helped put King’s records onto more shelves, and fed the label’s skyrocketing success; within five years, it was the sixth largest record company in the United States.

Copas landed on the cover of the August 21, 1948 issue of Billboard, in a story announcing that he’d signed two 10-year contract renewals: one with King, the other with the Grand Ole Opry, where he had been working solo and with Pee Wee King’s Golden West Cowboys. Soon he became known as The Waltz King of The Grand Ole Opry; 1948 and 1949 were his best chart years, with “Signed, Sealed and Delivered,” “Hangman’s Boogie,” “I’m Waltzing with Tears in My Eyes,” “Tennessee Moon,” “Candy Kisses,” and “Tennessee Waltz.” Between being King’s first Opry artist and that string of hits, Cowboy Copas became King’s first true superstar. His voice was a countrified version of Bing Crosby’s, with a smooth delivery in the lower octave—refined but with some fire in it. Along with such singers as George Morgan, Eddy Arnold, and later, Jim Reeves, Copas would come to define a style known as “country crooners”—a more rounded sound quite at odds with the stripped-down, hard-edged honky-tonk delivery of Lefty Frizzell, Ernest Tubb, and Hank Williams.

On a song-buying sojourn to Nashville, Copas came across “Tennessee Waltz” (a knock-off of Bill Monroe’s “Kentucky Waltz”) and liked it, but didn’t like the price of $25. But Syd Nathan had a hunch, so he fronted Copas a bit more cash and sent him back to buy ownership rights to the song. Again, Copas returned empty-handed. “The bastards put the price up to $50,” he reported. “You done right,” Syd told him. “Ain’t no song in the world worth that.”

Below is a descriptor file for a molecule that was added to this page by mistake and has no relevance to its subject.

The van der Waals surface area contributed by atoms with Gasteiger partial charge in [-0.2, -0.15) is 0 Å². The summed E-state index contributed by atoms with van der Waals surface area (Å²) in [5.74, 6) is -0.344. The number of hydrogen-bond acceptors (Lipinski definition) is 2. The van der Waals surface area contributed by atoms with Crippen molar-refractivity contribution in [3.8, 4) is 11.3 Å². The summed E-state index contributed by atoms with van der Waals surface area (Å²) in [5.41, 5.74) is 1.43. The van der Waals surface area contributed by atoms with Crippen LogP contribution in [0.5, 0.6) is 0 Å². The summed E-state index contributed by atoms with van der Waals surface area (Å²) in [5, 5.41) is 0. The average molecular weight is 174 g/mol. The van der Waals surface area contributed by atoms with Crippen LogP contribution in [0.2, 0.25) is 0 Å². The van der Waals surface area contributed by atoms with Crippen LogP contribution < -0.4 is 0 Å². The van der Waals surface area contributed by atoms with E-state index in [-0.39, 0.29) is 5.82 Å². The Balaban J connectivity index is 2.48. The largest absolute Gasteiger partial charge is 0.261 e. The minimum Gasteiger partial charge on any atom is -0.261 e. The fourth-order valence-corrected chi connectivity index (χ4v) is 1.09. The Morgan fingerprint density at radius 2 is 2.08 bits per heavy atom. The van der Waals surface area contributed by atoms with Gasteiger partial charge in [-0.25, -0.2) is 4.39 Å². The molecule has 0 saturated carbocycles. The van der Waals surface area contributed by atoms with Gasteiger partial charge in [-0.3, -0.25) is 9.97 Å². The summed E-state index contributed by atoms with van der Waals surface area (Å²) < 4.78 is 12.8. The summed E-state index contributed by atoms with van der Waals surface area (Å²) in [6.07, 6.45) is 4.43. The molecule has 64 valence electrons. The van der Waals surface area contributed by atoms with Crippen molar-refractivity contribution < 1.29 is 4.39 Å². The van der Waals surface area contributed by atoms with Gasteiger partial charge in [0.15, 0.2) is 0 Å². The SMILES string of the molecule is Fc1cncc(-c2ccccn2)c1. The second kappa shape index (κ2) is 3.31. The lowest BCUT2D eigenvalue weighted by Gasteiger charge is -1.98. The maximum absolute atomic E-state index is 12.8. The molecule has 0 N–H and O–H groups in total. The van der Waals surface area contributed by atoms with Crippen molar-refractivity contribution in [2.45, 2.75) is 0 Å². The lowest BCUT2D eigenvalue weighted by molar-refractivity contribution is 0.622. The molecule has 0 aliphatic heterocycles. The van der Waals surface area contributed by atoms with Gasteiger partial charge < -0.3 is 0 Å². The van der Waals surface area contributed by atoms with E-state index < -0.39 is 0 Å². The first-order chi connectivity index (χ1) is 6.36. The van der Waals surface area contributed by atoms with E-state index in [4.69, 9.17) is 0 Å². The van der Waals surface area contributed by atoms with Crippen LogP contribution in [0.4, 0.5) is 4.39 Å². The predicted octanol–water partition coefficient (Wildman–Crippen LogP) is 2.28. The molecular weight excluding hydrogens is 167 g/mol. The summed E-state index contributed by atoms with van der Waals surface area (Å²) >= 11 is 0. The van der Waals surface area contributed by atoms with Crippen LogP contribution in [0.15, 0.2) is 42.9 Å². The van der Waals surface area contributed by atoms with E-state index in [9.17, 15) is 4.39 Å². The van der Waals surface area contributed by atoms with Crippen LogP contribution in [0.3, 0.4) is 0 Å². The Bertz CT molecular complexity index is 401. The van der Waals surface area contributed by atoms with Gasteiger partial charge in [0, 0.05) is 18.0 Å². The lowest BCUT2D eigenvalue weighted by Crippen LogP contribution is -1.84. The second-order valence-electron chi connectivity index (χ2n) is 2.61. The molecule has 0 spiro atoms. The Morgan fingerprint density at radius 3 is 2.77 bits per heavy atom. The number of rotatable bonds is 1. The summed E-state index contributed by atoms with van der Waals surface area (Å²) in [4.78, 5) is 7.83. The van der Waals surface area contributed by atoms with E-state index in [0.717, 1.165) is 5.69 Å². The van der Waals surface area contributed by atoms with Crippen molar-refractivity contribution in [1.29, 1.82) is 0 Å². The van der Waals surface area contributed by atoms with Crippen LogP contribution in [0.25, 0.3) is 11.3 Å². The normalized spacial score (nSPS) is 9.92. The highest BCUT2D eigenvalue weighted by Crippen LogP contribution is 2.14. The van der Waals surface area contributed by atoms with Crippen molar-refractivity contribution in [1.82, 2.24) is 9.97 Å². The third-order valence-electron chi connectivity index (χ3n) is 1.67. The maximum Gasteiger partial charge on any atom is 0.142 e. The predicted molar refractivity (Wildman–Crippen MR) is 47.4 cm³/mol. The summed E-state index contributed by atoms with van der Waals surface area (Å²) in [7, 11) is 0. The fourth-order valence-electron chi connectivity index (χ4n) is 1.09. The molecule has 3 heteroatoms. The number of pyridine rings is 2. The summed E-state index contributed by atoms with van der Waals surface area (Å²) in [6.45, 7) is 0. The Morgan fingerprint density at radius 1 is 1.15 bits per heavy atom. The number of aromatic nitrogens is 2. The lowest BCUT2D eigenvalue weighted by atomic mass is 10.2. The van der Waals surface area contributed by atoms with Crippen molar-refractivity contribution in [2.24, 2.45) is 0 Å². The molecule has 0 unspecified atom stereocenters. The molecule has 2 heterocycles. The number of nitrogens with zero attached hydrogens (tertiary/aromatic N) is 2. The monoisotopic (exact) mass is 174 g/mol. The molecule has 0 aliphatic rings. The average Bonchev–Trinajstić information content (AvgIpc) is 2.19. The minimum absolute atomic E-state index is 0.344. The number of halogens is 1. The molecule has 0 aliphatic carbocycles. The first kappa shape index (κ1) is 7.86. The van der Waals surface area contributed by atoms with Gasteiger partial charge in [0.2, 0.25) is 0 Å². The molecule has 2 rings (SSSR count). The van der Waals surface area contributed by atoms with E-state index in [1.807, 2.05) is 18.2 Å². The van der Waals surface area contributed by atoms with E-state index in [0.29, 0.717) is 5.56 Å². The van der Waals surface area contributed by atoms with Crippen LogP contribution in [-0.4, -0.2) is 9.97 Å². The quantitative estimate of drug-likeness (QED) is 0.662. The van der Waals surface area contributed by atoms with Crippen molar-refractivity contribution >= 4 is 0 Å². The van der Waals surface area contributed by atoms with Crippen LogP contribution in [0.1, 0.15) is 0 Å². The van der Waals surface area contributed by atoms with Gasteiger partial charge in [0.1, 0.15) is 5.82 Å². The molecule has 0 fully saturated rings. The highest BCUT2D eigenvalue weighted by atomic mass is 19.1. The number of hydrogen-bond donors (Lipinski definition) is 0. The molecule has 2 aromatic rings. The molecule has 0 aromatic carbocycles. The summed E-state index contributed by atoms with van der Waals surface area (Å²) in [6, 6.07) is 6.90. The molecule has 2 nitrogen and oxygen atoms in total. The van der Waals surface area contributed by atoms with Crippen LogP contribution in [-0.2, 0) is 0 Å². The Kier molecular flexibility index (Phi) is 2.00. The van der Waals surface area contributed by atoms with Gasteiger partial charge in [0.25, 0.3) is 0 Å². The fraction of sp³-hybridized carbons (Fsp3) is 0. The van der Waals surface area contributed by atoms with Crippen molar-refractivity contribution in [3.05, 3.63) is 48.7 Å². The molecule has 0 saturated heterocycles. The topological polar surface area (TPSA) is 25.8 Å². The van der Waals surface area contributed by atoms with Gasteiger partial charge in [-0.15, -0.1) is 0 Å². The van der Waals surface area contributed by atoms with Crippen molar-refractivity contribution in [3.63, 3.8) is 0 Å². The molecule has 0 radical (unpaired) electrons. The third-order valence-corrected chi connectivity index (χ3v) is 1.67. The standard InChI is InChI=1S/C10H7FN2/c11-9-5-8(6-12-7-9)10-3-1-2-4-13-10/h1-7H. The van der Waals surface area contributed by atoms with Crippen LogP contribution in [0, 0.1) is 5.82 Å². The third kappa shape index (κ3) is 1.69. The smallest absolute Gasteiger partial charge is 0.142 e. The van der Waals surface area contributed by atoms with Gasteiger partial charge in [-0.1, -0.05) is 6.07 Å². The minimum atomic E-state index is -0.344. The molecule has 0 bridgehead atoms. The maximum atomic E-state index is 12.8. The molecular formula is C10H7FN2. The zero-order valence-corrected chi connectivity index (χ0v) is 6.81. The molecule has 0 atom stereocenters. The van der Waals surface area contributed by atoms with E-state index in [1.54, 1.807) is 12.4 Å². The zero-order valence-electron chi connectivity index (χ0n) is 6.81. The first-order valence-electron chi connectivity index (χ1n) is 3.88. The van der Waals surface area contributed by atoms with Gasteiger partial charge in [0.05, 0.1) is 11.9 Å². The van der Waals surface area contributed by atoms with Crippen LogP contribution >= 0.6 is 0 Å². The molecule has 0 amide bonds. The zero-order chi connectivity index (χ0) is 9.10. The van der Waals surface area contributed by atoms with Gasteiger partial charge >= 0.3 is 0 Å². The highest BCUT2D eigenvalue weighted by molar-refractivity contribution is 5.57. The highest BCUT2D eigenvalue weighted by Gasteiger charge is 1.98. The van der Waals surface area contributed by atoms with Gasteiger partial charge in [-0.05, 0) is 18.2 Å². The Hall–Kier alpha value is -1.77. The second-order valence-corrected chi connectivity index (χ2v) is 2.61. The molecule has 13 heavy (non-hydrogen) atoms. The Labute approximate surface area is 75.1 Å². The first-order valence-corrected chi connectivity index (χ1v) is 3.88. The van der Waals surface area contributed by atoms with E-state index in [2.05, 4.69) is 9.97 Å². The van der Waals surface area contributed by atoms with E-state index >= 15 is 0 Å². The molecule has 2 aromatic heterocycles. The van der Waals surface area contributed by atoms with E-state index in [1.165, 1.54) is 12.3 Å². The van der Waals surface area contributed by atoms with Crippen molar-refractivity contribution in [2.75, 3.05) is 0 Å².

Both men lived to regret that decision once “Tennessee Waltz” became a multimillion seller for Patti Page and went on to be recorded by performers as diverse as Otis Redding, Leonard Cohen, and Tom Jones, not to mention Copas’s own definitive country version; in 1965, it was named the official song of Tennessee. That missed opportunity may have been what convinced Syd to adopt the business mantra “own the song.” Had he scored the rights when he had the chance, Copas later lamented, “The soup would have been a lot thicker.”

As a new decade dawned, the hits slowed. Copas’s last one for King, “Tis Sweet To Be Remembered,” charted in 1952. Over the next few years, the recording sessions at King’s studios in Evanston were filled with the likes of Charlie Feathers, Lattie Moore, and Hardrock Gunter—a new breed of young, hopped-up country artists who came and went as Syd searched for his own Elvis. In late 1955, Copas was let out of his contract a full three years early. The same fate was in store for a number of King’s other country artists, such as Moon Mullican, the York Brothers, and Wayne Raney. Receding hairlines  simply couldn’t compete with ducktails. It seems Raney took it the hardest, venting on his 1960 recording “We Need A Whole Lot More of Jesus (and a Lot Less Rock and Roll).”